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Several lab-grown bladders have already been successfully implanted in human patients, and as recently as 2011, the first transplant of a completely lab-grown windpipe took place.
You’ve probably seen the disturbing image of the hairless mouse with a human ear growing on its back. The Vacanti mouse was named after its creator, Dr Charles Vacanti, a surgeon-scientist in the field of tissue engineering. It looks like something straight out of Dr Frankenstein’s lab but it’s also become an iconic image of tissue engineering, the science which allows researchers to grow organs in laboratories. While it sounds like science fiction, lab-grown organs are already a reality.
The challenges of transplants
Organ transplants have come a long way since the first transplant in 1954, but the same challenges still exist. Thousands of people all over the world are waiting for organ transplants, and there aren’t nearly enough donor organs. If an organ does become available, there’s the risk of rejection. This happens when the body’s immune system attacks the new organ as it would an invading germ. Transplant patients have to take drugs to suppress their immune system for the rest of their lives. These drugs increase the risk of high blood pressure, cancer, kidney failure and diabetes, and they don’t guarantee organ acceptance. Another problem is that the “new” organ isn’t really new. As it’s already been used for years, it’ll have its own damage along with diseases and pathogens accumulated over the donor’s lifetime.
Brand new, custom-made organs
What if people could simply order a custom-made, personalised organ? This is the promise of lab-grown organs. These man-made organs don’t have the accumulated wear-and-tear of donor organs. There’s also a much lower chance of rejection as they’re grown from the patient’s own cells, so the patient’s immune system doesn’t see them as foreign objects.
do they grow organs in a lab?
First, a small amount of living tissue or stem cells are taken from the patient. These cells go into lab dishes where they’re bathed in a fluid that makes them multiply. When there are enough cells, they go into a synthetic scaffold. The scaffold is nurtured in an incubator where the cells continue to multiply, growing into three-dimensional tissue. When ready, the new organ is transplanted into the patient. The scaffold gradually dissolves and the lab-grown tissue becomes indistinguishable from its surroundings. There are variations on the exact procedure; researchers use different tissue culture growth mediums and various scaffolds, and different organs seem to require different techniques. Some labs grow cells in dishes, other labs spray cells onto a scaffold. Whatever the technique, the end result is a new organ grown from the patient’s own cells.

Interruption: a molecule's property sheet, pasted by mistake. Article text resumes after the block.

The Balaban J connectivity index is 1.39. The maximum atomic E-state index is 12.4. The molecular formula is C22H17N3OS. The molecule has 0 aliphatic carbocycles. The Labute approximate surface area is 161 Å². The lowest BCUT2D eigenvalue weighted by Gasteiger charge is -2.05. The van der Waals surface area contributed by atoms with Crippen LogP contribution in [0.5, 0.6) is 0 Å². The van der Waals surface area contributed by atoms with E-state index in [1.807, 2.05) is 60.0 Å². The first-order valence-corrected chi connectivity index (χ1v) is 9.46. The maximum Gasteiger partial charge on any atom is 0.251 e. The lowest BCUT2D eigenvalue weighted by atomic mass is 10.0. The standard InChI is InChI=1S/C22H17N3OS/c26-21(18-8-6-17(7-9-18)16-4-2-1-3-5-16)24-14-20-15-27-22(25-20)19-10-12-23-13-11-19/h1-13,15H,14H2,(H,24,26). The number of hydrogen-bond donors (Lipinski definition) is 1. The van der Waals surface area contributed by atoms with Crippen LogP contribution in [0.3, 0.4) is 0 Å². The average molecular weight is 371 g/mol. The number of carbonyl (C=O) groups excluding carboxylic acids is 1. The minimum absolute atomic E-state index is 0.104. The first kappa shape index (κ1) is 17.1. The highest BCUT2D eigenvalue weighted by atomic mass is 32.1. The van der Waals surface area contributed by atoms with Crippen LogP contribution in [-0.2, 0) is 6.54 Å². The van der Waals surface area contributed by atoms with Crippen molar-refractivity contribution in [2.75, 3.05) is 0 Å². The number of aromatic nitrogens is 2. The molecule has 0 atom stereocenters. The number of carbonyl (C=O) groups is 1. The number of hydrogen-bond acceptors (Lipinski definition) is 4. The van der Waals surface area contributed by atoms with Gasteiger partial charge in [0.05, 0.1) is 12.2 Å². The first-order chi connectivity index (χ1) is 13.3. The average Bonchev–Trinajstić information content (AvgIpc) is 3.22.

In the future, will we be able to order custom-made “spare parts” to replace any organs or body parts that become diseased or damaged? Researchers are discovering that almost any biological material can be lab-grown. So far they’ve had the most success with bladders. Several lab-grown bladders have already been successfully implanted in human patients, and as recently as 2011, the first transplant of a completely lab-grown windpipe took place. However, the science is not yet perfect. Apparently bladders are relatively easy to grow, while more complex organs such as hearts and kidneys are proving more difficult.
Researchers are making progress though. They’re working on growing about 20 other types of tissues and organs, including blood vessels, the kidney, liver, pancreas and heart. They’ve already made functional lungs and a beating heart for rats. Researchers are confident that in the future, lab-grown hearts and even brains will become possible. They’re also looking into the amazing task of re-growing arms and legs. The possibilities are endless. You probably won’t be able to order a new heart from your local lab for several years, possibly decades, but lab-grown organs will certainly change the face (or heart or kidney) of modern medicine!
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